Whether you’re choosing a fully vegetarian or vegan lifestyle or if you enjoy a bit of meat now and then, spaghetti sauce is easy to adapt. The below recipe can be made using grass-fed beef as we avoid processed meat and pork, or as a vegetarian dish by replacing the meat with spinach – one of our favorite super foods.
- 1 medium organic onion, chopped or 1 ½ tablespoons dried onion
- 2 medium garlic cloves, pressed
- 2 tablespoons extra-virgin olive oil, plus more as needed
- 1 (28-ounce) can or jar organic Roma tomatoes
- 1 (28-ounce) can or jar organic Italian-seasoned tomatoes
- 1 (6-to 8-ounce) can organic tomato paste*
- 1 cup red wine
- 2 tablespoons Grade A Dark Amber organic maple syrup**
- 2 large organic carrots, or a handful of organic baby carrots, and/or ½ large organic beet
- 1 drop basil essential oil
- 1 drop oregano essential oil
- 1 drop thyme essential oil
- 1 drop parsley essential oil (optional)
- 1 large bay leaf
- 1 teaspoon freshly ground pink Himalayan salt or sea salt
- ½ teaspoon freshly ground white pepper
- 1 ½ tablespoons chopped fresh basil, or ½ tablespoon dried
- 1 ½ tablespoons chopped fresh oregano, or ½ tablespoon dried
- 1 ½ tablespoons chopped fresh parsley, or ½ tablespoon dried
- 1 ½ tablespoons chopped fresh thyme, or ½ tablespoon dried
- 1 (16-ounce) package fresh, dried, or frozen almond-flour spaghetti or zoodles (spiralized zucchini), seeded if large***
- 1 pound fresh organic baby spinach, rinsed and spun dry (optional)
- Large pot
- Immersion blender
- In a large pot over low heat, sautè the onion and garlic in the olive oil. When the vegetables are lightly browned, add the Roma and seasoned tomatoes, tomato paste, and red wine, and stir to combine.
- Using an immersion blender, blend the sauce to the desired consistency (omit this step if you prefer a chunky sauce).
- Bring the sauce to a low boil over medium heat and cook, stirring every 15 minutes, until the alcohol from the wine has evaporated, eliminating any acidity, about 60 minutes.
- Turn the heat down to low and add the maple syrup, carrots, the essential oils, bay leaf, sea salt, white pepper, and the dried basil, oregano, parsley, and thyme. (If you are using fresh herbs, hold off and add them 10 minutes before the sauce is done.)
- Let the sauce simmer for at least 1 hour and up to 2 hours for the most robust flavor. Cover and set aside.
- Bring a large pot of water to a boil, adding a little sea salt. Add the spaghetti and a little olive oil to prevent the pasta from sticking.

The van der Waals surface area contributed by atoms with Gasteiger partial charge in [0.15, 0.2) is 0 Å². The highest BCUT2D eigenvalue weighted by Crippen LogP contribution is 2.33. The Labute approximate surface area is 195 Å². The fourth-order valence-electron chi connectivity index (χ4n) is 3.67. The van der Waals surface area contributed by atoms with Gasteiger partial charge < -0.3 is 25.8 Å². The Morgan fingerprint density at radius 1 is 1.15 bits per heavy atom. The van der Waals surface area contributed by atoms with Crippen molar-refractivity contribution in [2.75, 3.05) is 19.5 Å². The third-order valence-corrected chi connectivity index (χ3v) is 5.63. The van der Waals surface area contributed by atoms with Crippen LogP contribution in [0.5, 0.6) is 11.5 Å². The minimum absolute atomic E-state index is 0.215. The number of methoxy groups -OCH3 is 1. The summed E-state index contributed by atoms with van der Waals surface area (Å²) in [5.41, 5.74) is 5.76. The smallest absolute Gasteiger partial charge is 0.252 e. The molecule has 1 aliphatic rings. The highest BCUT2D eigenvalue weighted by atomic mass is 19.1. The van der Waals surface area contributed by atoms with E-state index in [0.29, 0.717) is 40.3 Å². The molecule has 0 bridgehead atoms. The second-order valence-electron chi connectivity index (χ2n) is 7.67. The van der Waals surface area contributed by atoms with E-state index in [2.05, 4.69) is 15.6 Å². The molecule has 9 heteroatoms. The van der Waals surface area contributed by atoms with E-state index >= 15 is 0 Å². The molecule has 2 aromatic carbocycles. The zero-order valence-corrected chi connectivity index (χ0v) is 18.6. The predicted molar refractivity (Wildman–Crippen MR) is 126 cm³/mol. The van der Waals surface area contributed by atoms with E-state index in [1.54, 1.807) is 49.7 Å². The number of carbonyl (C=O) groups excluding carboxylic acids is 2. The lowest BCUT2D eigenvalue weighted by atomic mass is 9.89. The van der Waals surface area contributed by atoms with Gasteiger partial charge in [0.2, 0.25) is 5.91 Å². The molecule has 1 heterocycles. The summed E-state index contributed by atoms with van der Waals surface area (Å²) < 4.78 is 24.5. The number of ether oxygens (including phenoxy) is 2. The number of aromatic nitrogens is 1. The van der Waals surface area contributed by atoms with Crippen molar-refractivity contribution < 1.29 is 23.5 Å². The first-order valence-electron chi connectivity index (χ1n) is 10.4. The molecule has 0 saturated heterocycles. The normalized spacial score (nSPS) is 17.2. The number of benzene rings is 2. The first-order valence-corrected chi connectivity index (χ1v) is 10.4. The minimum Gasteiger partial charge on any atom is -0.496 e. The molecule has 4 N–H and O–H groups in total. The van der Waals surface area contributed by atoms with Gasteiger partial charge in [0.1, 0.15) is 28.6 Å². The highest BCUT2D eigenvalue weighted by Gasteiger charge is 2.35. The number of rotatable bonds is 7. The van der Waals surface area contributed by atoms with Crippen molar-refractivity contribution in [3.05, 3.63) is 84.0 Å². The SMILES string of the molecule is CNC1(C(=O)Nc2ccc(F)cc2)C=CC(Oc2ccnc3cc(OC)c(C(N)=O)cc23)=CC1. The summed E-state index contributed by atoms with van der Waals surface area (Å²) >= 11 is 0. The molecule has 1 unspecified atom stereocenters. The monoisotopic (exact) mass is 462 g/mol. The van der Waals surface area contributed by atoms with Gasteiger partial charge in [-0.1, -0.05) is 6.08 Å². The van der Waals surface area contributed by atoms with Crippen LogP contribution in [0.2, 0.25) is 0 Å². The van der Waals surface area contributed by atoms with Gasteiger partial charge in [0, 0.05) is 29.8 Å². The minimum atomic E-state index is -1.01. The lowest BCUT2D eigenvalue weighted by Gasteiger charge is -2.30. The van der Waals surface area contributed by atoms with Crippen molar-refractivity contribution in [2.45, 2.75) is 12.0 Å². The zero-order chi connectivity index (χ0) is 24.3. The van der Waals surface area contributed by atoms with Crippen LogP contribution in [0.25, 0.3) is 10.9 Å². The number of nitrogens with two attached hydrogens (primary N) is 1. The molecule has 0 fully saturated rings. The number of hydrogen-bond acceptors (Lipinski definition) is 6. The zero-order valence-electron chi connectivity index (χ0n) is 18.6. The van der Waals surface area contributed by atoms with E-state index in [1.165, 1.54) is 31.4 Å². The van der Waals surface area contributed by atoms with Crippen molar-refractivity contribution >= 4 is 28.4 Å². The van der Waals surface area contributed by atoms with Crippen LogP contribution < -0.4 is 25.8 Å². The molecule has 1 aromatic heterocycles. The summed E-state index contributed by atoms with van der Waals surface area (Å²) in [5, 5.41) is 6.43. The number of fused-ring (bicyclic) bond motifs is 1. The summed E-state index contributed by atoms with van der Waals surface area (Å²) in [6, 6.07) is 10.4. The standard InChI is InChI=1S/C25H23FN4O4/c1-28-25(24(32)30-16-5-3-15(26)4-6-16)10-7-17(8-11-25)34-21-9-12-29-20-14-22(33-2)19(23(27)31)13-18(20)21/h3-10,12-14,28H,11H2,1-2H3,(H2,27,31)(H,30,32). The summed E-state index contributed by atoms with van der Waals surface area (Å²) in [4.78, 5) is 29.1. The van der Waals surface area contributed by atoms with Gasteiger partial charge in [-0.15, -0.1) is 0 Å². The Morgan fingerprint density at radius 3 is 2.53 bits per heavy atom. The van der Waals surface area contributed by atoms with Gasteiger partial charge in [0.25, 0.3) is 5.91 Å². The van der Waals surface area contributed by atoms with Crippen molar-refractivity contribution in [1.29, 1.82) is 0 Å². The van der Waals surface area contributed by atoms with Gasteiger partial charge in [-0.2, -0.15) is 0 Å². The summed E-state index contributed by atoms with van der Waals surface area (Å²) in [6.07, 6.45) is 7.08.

- Cook the minimum time indicated on the package.
- Remove from the heat, let the spaghetti sit for a few more minutes, and then drain it in a colander. Return the spaghetti to the empty pot with a little more olive oil to prevent it from sticking. (If you're using zoodles, cook them for 2 minutes in boiling water and drain immediately.)
- To serve, remove the bay leaf from the sauce and discard. Place a portion of pasta on each plate, followed by a large handful of spinach, if using, and ladle the sauce over it.
- Alternatively, serve the sauce over a bed of fresh greens or spiralized raw zucchini or with a fresh side salad.
- To store leftovers, mix plenty of sauce with the pasta and top it with extra sauce.
- To serve, preheat the oven to 325F and cook, covered, for 15 to 30 minutes. Or refrigerate the sauce for up to a week or freeze it for up to a month to make Mama Z's Lasagna another time.
**Use 2 dropperfuls liquid stevia while on Fast Track
*** If you can find fresh almond flour pasta or brown-rice pasta, go for it. Republic of Pasta sells both fresh and frozen pasta at Whole Foods in the chilled and frozen food aisles. It absorbs less moisture giving it a nice "tooth." DeBoles is another option. Avoid gluten-free products made from corn or soy.
Instead of one or both cans of tomatoes, use an equivalent amount of pureed garden-fresh, juice-extracted, and cooked-down tomatoes.
I love making my homemade spaghetti sauce with tomatoes fresh from my garden. Tomatoes seem to be one of those garden staples which grow fairly easily and in abundance. A tomato surplus straight from your organic garden can be easily turned into large pots of homemade sauce for use in recipes like our gluten-free lasagna or for a big special occasion meal with family and friends.
Want to get some of Mama Z’s best gardening tips so you can grow your own plethora of tomatoes for homemade sauce? Dr. Z and Mama Z’s Toxic-Free Healthy Home Makeover walks you through the garden, sharing how you can avoid toxic chemicals and grow safe, healthy, organic foods for your family. You’ll also get a tour of their kitchen, pantry, laundry, and bathroom to find out how they have made changes over time to live a completely toxic-free life in their home.